Oh, Costco. My feelings for you are complicated. I always trick myself into thinking, “I’ll just get that one pack of paper towels we need for our two-person household,” then walk out with a cart full of Kirkland items and a wallet that’s suddenly much too light. In order to put a salve on my conscience, I usually stop at the food court for a cheap slice of pizza, a hot dog, or, if I’m feeling frisky, one of those weird chicken bakes. Weirdly, taking this opportunity to spend more money somehow makes me feel better about already having spent too much money at the wholesale giant.
But Costco’s been tinkering with its food court menu in recent months, and I’ve felt myself surprisingly conflicted about the changes being made to the food. I think I’ve finally figured out why.
One change has been undeniably positive: After disappearing during COVID, raw onions have returned to top Costco’s hot dogs. The onions are no longer served via those weird hand-cranked dispensers anymore, but rather in individual plastic cups you pick up at the counter. Still, it’s nice to have them back. But then the misfires started.
The company recently added a mango smoothie to the food court lineup, which has been getting dragged on social media for tasting “like baby food.” To its credit, the smoothie is vegan and contains no added sugar, but its color has been inconsistent and unappetizing and one user claimed that many of the smoothies have been returned for a refund at their location. “Its really that bad,” read one post.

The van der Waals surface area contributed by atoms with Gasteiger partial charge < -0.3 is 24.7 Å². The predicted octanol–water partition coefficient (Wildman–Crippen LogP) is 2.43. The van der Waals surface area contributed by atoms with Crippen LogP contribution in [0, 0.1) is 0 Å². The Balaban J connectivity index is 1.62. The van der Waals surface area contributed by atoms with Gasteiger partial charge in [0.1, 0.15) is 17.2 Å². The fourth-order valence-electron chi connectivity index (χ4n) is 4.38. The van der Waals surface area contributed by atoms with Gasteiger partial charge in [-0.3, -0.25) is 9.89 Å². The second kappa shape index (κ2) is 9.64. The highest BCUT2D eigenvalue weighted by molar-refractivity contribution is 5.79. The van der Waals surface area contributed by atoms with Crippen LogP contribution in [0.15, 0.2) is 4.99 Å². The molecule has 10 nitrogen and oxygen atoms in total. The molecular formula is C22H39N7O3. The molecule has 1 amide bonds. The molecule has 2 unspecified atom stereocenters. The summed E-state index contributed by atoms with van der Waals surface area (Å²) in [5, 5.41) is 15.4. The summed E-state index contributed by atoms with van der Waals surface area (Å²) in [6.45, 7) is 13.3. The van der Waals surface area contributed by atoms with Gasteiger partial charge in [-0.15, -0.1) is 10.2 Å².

Next came Costco’s new roast beef sandwiches, which cost a whopping $9.99. They contain roast beef, red onions, lettuce, roasted cherry tomatoes, onion relish, and a mustard-mayo blend, all on a ciabatta bun. And frankly, they’re not very good. If they were just a bland addition to the menu, that would be one thing. But the $9.99 cost is so high above every other Costco favorite (especially the $1.50 hot dog and soft drink combo) that it’s kind of a baffling choice.
Now, Costco has quietly debuted yet another item in the food court, and it’s one that leaves me puzzled.
Parade reports that Reddit posts from the Chicago area seemingly confirm that Costco will soon sell strawberry flavored soft serve in its food court. Now, strawberry ice cream is perfectly fine—that’s a crowd-pleaser, unlike the more divisive mango smoothie. But still, it’s hard not to ask: Why, Costco? Why is any of this happening?
Did we really need a new ice cream option in Costco’s famously bare-bones food court? I can’t imagine there’s been extraordinary demand for it—the most chatter I hear is about bringing things back that we already had, like the combo pizza slice, or even the turkey pesto sandwich. (See this Reddit thread for more items people want back on Costco’s food court menu.)
And why does it irk me so much that Costco would add something new? Isn’t it Costco’s right to experiment with new offerings? I mean, against my better judgment, I tend to get excited about new fast food concoctions, so why should I think about Costco’s food court any differently?
Ultimately, I think it comes down to Costco’s quiet consistency, which is what I and so many others love about it. Fast food chains are playgrounds of innovation, but grocery stores are stalwarts, our rock, and Costco is among the best. There’s no bullshit at this wholesaler’s food court: the items are (mostly) inexpensive, the menu is small and streamlined, and the quality is consistent from one item to the next (or one store to the next). In this way, it’s comfort food. When Costco disturbs the hallowed ground of comfort food by throwing seemingly random items haphazardly into the mix, it sends the message that the company’s relationship to our wallets is somehow not enough. When a $9.99 sandwich appears next to a $3.99 Chicken Bake, you can’t help but feel like the Chicken Bake’s days are numbered.
Strawberry ice cream is fine, I guess. But so help me, if they start letting us customize our own sundaes or something, we’ll know Costco has strayed too far from the bare-bones food court concept we know and love.